Introducing NASA earthaccess 🌍

TL;DR: earthaccess is a Python package to search, preview and access NASA datasets (on-prem or in the cloud) with a few lines of code.


Programmatic, Easy, Reproducible.

There are many ways to access NASA datasets, we can use the Earthdata search portal. We can use DAAC specific portals or tools. We could even use! Web portals are great but they are not designed for programmatic access and reproducible workflows. This is extremely important in the age of the cloud and reproducible open science.

The good news is that NASA also exposes APIs that allows us to search, transform and access data in a programmatic way. Many of these libraries contain amazing features and some similarities. In this context, earthaccess aims to be a simple library that can deal with the important parts of the metadata so we can access or download data without having to worry if a given dataset is on-prem or in the cloud.


Note: There are a lot of acronyms that we need to get familiar with before any of this makes sense, here is a brief glossary for NASA Earthdata terms: NASA glossary

Authentication: Before we can use earthaccess we need an account with NASA EDL

Earthdata Login provides free and immediate access to thousands of EOSDIS data products covering all Earth science disciplines and topic areas for researchers, applied science users, application developers, and the general public.

Once we have our NASA EDL login credentials we can start accessing NASA data in a programmatic way.

import earthaccess
from earthaccess import Auth, Store, DataCollections, DataGranules
auth = Auth()


earthaccess’s Auth class provides 3 different strategies to authenticate ourselves with NASA EDL.

  • netrc: Do we have a .netrc file with our EDL credentials? if so, we can use it with earthaccess. If we don’t have it and want to create one we can, earthaccess allows users to type their credentials and persist them into a .netrc file.
  • environment: If we have our EDL credentials as environment variables
  • interactive: We will be asked for our EDL credentials with optinal persistance to .netrc

To persist our credentials to a .netrc file we have to do the following:

auth.login(strategy="interactive", persist=True)
# are we authenticated?
You're now authenticated with NASA Earthdata Login
Using token with expiration date: 07/24/2022
a = auth.login(strategy="environment")
# are we authenticated?
We are already authenticated with NASA EDL

Querying for datasets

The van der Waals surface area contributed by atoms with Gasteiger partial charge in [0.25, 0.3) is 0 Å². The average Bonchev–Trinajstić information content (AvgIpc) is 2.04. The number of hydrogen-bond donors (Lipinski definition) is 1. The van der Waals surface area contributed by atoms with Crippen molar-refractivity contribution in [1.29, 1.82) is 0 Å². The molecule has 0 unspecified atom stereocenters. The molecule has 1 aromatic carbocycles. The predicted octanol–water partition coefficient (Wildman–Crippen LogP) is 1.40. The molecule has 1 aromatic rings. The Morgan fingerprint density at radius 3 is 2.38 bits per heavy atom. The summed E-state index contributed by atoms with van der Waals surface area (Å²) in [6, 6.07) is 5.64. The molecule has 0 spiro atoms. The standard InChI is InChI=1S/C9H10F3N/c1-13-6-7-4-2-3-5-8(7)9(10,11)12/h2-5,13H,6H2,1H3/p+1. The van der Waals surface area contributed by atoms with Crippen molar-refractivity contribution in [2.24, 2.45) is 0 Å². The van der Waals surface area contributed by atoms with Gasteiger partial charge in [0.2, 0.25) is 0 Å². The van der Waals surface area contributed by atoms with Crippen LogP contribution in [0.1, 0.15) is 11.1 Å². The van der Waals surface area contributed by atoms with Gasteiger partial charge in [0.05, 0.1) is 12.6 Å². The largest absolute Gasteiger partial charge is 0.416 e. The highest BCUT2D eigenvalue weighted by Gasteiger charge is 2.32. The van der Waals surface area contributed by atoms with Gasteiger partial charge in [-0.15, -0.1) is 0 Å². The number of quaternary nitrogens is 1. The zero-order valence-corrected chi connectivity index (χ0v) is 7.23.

The DataCollections class can query CMR for any collection (dataset) using all of CMR’s Query parameters and has built-in functions to extract useful information from the response.

# The first step is to create a DataCollections query 
Query = DataCollections()

# Use chain methods to customize our query

print(f'Collections found: {Query.hits()}')

# filtering what UMM fields to print, to see the full record we omit the fields filters
# meta is always included as 
collections = Query.fields(['ShortName','Version']).get(5)
# Inspect some results printing just the ShortName and Abstract

The results from a DataCollections and DataGranules query are enhanced python dictionaries, this means that we can access all the keys and values like we usually do with Python dictionaries.


The DataCollections class returns python dictionaries with some handy methods.

collection.concept_id() # returns the concept-id, used to search for data granules
collection.abstract() # returns the abstract
collection.landing_page() # returns the landing page if present in the UMM fields
collection.get_data() # returns the portal where data can be accessed.

The same results can be obtained using the dict syntax:

collection["meta"]["concept-id"] # concept-id
collection["umm"]["RelatedUrls"] # URLs, with GET DATA, LANDING PAGE etc
# We can now search for collections using a pythonic API client for CMR.
Query = DataCollections().daac("PODAAC")

print(f'Collections found: {Query.hits()}')
collections = Query.fields(['ShortName']).get(10)
# Printing the first collection
# What if we want cloud collections
Query = DataCollections().daac("PODAAC").cloud_hosted(True)

print(f'Collections found: {Query.hits()}')
collections = Query.fields(['ShortName']).get(10)
# Printing 3 collections
# Printing the concept-id for the first 10 collections
[collection.concept_id() for collection in collections]

Querying for data files (granules)

The DataGranules class provides similar functionality as the collection class. To query for granules in a more reliable way concept-id would be the main key. You can search data granules using a short name but that could (more likely will) return different versions of the same data granules.

In this example we’re querying for 10 data grnaules from ICESat-2 ATL06 version 005 dataset.

Note: Generally speaking we won’t need authenticated queries unless they are restricted datasets for early adopters.

# We build our query
from pprint import pprint
Query = DataGranules().short_name('ATL06').version("005").bounding_box(-134.7,58.9,-133.9,59.2)